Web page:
CBS series shows what it takes to be a `Fighter Pilot'

Preview: Reality program may come wrapped in the flag, but it also may soothe a nation's nerves.

March 28, 2002|By David Zurawik | David Zurawik,SUN TELEVISION CRITIC

AFP: American Fighter Pilot is a classic example of what U.S. media does better than almost anything: Create myths that make us feel better about ourselves as a nation.

CBS is billing the show that premieres tomorrow night as a "new reality series" from directors Tony Scott (Top Gun) and Ridley Scott (Black Hawk Down). In terms of structure, it is a reality series in the way that it follows three young Air Force officers through 110 days of Top Gun training to become F-15 fighter pilots, the elite of elite.

But, in terms of sociology, American Fighter Pilot has the potential to be so much more, and it starts reaching for the national psyche in the opening credits as it flashes videotape from Sept. 11 of a jet crashing into the World Trade Center tower in a huge ball of flame. Other images in the quick-cut, opening montage include Osama bin Laden in a cave, President Bush addressing the nation on the night of the attacks, and Americans running from the burning towers accompanied by screams of anguish on the soundtrack. Pretty strange stuff for a genre that is regularly called escapist and silly, no?

There's nothing silly about American Fighter Pilot. The three-minute opening sequence is one of the most dazzling and symbolically charged openings ever seen in a network television series. After the images of Sept. 11, we hear one of the three pilots say, "We're not gonna let that happen again." The images stop, and the script, "We're not gonna let that happen again," flashes on the screen, so that the message is crystal clear.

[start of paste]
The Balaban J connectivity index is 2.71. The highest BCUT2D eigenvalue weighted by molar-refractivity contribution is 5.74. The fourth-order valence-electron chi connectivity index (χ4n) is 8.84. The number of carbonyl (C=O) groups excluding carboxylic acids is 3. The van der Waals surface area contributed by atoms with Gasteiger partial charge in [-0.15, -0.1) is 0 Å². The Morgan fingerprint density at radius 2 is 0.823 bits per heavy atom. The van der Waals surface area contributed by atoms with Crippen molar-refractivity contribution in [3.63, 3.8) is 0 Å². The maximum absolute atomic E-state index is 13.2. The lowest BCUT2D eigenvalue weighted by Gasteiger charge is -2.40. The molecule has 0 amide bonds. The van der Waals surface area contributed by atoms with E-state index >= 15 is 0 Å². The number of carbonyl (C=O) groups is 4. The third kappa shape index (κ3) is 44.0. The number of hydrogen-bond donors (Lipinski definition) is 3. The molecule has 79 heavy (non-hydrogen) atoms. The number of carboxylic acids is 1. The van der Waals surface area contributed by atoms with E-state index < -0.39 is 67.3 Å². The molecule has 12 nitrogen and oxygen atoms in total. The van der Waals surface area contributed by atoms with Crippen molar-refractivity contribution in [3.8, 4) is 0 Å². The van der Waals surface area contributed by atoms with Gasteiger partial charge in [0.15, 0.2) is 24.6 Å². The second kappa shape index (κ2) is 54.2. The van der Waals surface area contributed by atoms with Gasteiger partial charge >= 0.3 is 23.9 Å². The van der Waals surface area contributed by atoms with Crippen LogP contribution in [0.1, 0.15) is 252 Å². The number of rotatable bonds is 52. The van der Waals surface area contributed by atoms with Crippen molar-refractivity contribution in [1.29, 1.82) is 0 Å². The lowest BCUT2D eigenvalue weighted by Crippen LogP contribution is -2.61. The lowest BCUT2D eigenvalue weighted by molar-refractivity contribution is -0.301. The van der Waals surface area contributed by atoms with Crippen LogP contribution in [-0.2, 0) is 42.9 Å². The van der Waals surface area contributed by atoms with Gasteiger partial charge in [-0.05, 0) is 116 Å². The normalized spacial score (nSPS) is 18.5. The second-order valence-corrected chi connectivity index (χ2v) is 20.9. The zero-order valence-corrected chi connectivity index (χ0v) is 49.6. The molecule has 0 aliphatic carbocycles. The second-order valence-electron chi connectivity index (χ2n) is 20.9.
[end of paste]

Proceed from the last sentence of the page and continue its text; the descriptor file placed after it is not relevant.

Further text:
Then we see President Bush saying, "We're the brightest beacon for freedom and opportunity in the world, and no one, no one, will keep that light from shining."

AFP has the potential to be to the terrorist attacks of Sept. 11 what Rambo and the Chuck Norris movies were to the Vietnam experience. This is Hollywood taking a national trauma and creating a narrative that reassures us it can never happen again, because now we have American heroes who will not let it. The message: Because of these men and the training that you will witness, we are not vulnerable.

In truth, maybe we aren't the military power we once were, but no one can create narratives about what a great military power we are like Hollywood. At its most sociologically profound, American Fighter Pilot is feel-good, Hollywood myth-making soothing the national psyche.

All of that is on the screen in the first three minutes before the reality series proper -- the day-to-day chronicle of the journey these three pilots will take -- even begins. And that is not a bad series in its own right.

I know I've railed against reality series as a genre, but this one is addictive. You get the three pilots identified by type in the opening montage.

"Name: Mike Love, father of two. Name: Todd Giggy, son of a fighter pilot. Name: Marcus Gregory, expectant first-time father. Tyndall Air Force Base. Panama City, Florida. Three men enlisted for 110 days of training. The dream: to become an American Fighter pilot."

The drama is instant: Who is going to make it and who is going to flunk out? Hard-bitten senior officers with nicknames like "Shark" and "Stump" handicap the candidates and talk to us about them behind their backs.

The most fascinating candidate in Episodes 1 and 2 is Giggy, the youngest and best-looking of the trio. He rides a motorcycle, drives a Porsche and bleaches his hair blond. And, man, has he caught the attention, in all the wrong ways, of some of his superior officers.

Beyond playing with the drama of surviving or flunking out, the series also takes us inside the culture of Top Gun school, following the pilots to the bar where they drink, bond and, they hope, will be initiated into the elite tribe of F-15 warriors. We see them toast their mascot, Mr. Bones, a skeleton in a top hat, and understand how much death is a part of this life.

Yes, American Fighter Pilot is a reality series. And, yes, it does exploit the trauma of Sept. 11 to some extent. But I think it has just a bit more to say to America today than Chains of Love or The Bachelor.

TV tonight

What: AFP: American Fighter Pilot

When: Tomorrow night at 8

Where: WJZ (Channel 13)

In brief: Real-life Top Gun training as prime-time entertainment.

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